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rodeo bill

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rodeo bill last won the day on January 2

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176,579 you are so fabulous

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  1. Tender Co. Denim

    Here are some great images from Neighbour, in Vancouver. They always do beautiful photography, and these show things particularly well I think. Anything not Tender in these pictures is Margaret Howell or Niuhans.
  2. Tender Co. Denim

    Shin at the excellent Mode Man in Seoul just sent some nice images from a recent shoot which show a few shirt styles really well, here they are, with thanks! top-bottom, fawn logwood dyed 10oz cross-weave denim Type 483 Tesseract Shirt, rinsed indigo pick stripe lawn Type 483 Tesseract Shirt, Prussian blue wool calico Type 440 Folded Pocket Shirt
  3. Evisu is still loved!

    ^nice find! These are Evisu International (Heritage), made in Macau to top spec, based on Levi's XX oldest oldest (Paul T's write up here: http://www.trynka.net/archive/501_Oldest_Oldest.html). The embroidered coins in the back pocket were a nod to the gold rush, and will fade through to show on the back pocket eventually (if you don't wear a wallet!)
  4. Tender Co. Denim

    looking good! The pullover and jeans look really great- thanks for the photo. And yeah, the haircut really suits you
  5. Tender Co. Denim

    while I have the camera out, I did post some similar images on watches & denim a couple of weeks back, but they disappeared. This is my GS/TP Trade Pattern on a NOS Swiss-made rubber Tropic strap. I really like how it wears on this strap!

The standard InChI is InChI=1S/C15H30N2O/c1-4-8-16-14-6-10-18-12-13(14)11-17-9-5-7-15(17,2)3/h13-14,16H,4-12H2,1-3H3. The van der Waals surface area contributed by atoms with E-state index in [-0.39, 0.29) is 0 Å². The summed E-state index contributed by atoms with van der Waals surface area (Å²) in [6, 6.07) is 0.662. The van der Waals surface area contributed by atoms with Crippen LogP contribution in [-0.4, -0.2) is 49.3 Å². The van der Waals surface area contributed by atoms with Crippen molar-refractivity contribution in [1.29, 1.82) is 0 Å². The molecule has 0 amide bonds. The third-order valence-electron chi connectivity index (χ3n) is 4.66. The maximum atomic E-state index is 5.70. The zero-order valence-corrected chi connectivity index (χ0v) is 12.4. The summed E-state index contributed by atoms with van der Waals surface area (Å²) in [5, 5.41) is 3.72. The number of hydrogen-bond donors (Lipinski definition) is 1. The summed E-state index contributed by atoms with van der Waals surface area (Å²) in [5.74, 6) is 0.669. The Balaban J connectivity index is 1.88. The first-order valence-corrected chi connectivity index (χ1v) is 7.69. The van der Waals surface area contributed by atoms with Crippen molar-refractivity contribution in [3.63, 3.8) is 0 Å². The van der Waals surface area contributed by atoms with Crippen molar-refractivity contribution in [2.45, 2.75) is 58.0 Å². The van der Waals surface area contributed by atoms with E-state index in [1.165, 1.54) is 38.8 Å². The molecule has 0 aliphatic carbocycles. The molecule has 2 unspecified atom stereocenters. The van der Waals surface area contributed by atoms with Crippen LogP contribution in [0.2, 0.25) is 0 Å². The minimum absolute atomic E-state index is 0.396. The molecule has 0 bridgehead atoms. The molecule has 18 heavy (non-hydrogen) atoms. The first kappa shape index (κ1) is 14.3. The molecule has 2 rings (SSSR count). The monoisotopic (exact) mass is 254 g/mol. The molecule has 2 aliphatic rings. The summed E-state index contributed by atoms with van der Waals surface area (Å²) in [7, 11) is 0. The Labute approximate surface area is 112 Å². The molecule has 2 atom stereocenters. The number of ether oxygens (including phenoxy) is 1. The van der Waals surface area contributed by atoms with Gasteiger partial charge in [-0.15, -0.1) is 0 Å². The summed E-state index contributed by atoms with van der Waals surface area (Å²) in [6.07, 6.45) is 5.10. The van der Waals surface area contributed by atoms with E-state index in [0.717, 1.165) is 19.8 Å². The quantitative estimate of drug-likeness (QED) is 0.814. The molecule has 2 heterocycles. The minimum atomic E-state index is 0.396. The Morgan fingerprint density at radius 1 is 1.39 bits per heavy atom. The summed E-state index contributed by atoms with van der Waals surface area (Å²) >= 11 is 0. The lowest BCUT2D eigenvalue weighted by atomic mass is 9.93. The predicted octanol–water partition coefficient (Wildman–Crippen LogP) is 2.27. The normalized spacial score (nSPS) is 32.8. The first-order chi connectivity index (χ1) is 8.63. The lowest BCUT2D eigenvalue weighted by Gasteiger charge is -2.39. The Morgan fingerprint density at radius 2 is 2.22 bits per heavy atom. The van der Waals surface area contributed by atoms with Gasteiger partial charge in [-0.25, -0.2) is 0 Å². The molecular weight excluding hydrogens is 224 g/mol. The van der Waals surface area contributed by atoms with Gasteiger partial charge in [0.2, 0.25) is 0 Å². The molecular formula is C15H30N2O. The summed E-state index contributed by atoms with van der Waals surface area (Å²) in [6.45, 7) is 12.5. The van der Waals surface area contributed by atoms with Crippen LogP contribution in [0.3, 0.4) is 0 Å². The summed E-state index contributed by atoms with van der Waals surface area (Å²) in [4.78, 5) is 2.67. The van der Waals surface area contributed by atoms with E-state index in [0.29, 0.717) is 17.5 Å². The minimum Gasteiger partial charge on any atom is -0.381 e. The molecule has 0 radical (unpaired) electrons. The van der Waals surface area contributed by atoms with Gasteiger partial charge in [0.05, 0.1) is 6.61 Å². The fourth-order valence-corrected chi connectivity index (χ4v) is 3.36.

6. Tender Co. Denim

    thanks! Here are some taken today, about 1 month on from the pictures on the last page: (I mentioned it before, but for the record, this is tagged size 1 but it's just because the knitters had run out of labels, it's actually somewhere between a 2 and a 3, and fits slim on me)
  7. Tender Co. Denim

    Yesterday I received a copy of Fashioned from Nature, which accompanies the new V&A exhibition: very exciting, there's a small reference to Tender: it's really nice to be in a book about the wider fashion/clothing world, and the themes in this exhibition/book look really interesting and well-researched.
  8. Tender Co. Denim

    I don't actually have a pair of these myself, but I do have a shirt in this fabric, which I've worn quite a bit. The indigo yarn is the same as the usual denim, so there's an equally large amount of indigo in the fabric, however because the ecru warp is a lot lighter and softer than the ecru weft of the standard denim, and because this fabric is unsized (not starched at all, which is not the same as sanforized or de-sized, where the fabric is starched for weaving then has the starch taken back out) it doesn't form hard creases in the same way as the normal denim does. This in turn means you won't get such defined fades. My expectation is that it'll be slow to fade, but because it falls so nicely and is extremely comfortable to wear they don't need the same break-in period you'd get with heavier jeans.
  9. Tender Co. Denim

    further to that, notice in the photo of my pullover that the twist abruptly stops at the line between the main pullover and the rib at the bottom. Rib is made by alternating lines of knit and purl (basically forwards and backwards knitting), so the twists in each direction counteract each other. This makes it, in respect to twisting, exactly the equivalent of a broken twill denim, which was indeed developed to prevent leg twist.
  10. Tender Co. Denim

    ^yes, the yarn is absolutely denim weaving yarn (I get it direct from the weavers), and is not intended for knitting. It's also un-skewed and un-finished, so it's going to give the maximum possible skew (which is what I specified when I was originally developing the Tender denim fabric). As I understand it, twisting in fabric is indeed all down to the yarn. The direction of twist comes from the type of fabric woven, but the propensity for the yarn to want to unwind is what causes twisting in the garment. I really like these knitted pieces as a demonstration of this, too :-)